RICS Draft Guidance Note: Asbestos - legal requirements and best practice for property professionals and clients (4th edition)

RICS Asbestos 4th edition consultation draft

4.2 Compliance with UK legislation

4.2.1 Preventing exposure

Inhalation of asbestos fibres from ACMs can cause a range of chronic and fatal diseases.

The fibres attack the vulnerable parts of the lung, such as the lining, upper bronchi and alveoli, which can cause diseases such as mesothelioma, asbestos-related lung cancer and asbestosis that only become evident after a latency period of between 20 and 50 years.

For asbestos fibres to enter the lung system, the ACM needs to be physically disturbed in some way. An ACM in good condition will present little to no risk because it will not release asbestos fibres.

Exposure to asbestos can be categorised as either occupational exposure or non-occupational exposure:

  • Individuals experience occupational exposure if their work brings them into contact with ACMs. This includes professionals in both the licensed and non-licensed asbestos removal sectors.
  • Individuals experience non-occupational exposure if they are exposed to a poorly-maintained ACM unexpectedly during the course of their work day or at home.

In order to prevent exposure, the ACM should be identified. Professionals should then ensure that it is not disturbed and is adequately maintained.

This can be achieved in three steps:

  • Locate the ACM.
  • Ensure all appropriate parties are aware of its location.
  • Ensure it is kept in good condition.

Locate the ACM

This can be achieved by sampling suspect material or carrying out an asbestos survey. Sampling is useful if there are few suspect materials. A suitably accredited surveyor or analyst will remove a small piece of the suspect material for laboratory analysis. Sampling is a hazardous activity and subject to the requirements of The Control of Asbestos Regulations 2012.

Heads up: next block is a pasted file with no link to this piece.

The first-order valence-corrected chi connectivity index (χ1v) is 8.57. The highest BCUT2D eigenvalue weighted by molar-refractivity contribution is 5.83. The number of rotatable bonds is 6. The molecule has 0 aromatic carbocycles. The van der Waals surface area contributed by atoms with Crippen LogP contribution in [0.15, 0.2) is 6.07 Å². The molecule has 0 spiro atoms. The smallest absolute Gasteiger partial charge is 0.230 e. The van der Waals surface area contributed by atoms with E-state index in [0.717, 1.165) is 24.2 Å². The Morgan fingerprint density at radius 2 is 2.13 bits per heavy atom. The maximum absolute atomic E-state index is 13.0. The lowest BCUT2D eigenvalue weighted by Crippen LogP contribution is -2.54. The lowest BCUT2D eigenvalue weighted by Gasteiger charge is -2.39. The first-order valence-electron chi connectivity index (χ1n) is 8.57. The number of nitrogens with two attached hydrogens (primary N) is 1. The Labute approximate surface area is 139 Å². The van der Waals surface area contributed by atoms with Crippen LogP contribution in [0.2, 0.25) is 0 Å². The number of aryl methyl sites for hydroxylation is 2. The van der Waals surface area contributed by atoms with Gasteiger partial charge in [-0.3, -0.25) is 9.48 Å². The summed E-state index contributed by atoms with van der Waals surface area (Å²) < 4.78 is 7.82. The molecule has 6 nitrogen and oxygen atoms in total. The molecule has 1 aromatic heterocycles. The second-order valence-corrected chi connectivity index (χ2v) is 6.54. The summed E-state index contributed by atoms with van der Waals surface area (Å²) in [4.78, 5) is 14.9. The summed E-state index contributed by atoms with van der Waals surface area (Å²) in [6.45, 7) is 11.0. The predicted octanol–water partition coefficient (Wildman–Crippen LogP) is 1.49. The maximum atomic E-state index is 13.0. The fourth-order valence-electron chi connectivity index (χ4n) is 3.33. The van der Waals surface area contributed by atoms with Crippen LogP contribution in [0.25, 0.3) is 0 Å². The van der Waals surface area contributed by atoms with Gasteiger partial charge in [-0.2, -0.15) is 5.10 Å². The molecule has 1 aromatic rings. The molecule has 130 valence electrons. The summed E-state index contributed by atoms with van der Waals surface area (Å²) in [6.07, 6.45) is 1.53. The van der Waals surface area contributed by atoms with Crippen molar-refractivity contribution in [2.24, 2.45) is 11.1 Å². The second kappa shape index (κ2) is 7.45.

However, sampling does not involve a detailed inspection of the whole area in the way a full asbestos survey does. An asbestos survey is more likely to identify all ACMs in a building. There are two types of asbestos survey:

  • management
  • refurbishment and demolition.

These are detailed in appendix C.

Ensure all appropriate parties are aware of the ACM's location

Regulation 4 of the Control of Asbestos Regulations 2012 states that the appropriate parties must then be informed, in writing, of the location of the ACM. This information must include location plans and whether their work is likely to disturb the ACM.

Appropriate parties include individuals doing repairs and building work, but do not usually include normal building occupants. However, under a duty of care, building owners should make asbestos information available to any occupants who request it. In some locations, it may be prudent to advise staff if they could disturb ACMs during their normal duties, e.g. by pinning items to walls or ceilings.

Asbestos exposure can only be properly avoided by having a system for providing this information and accessing the asbestos register. This could also involve labelling ACMs or showing the register to contractors before work starts.

Ensure the ACM is kept in good condition

Any ACMs in a poor condition should be prioritised for repair or removal. If ACMs are in a good condition and are unlikely to be disturbed, they can be left in place as long as they are periodically checked for damage.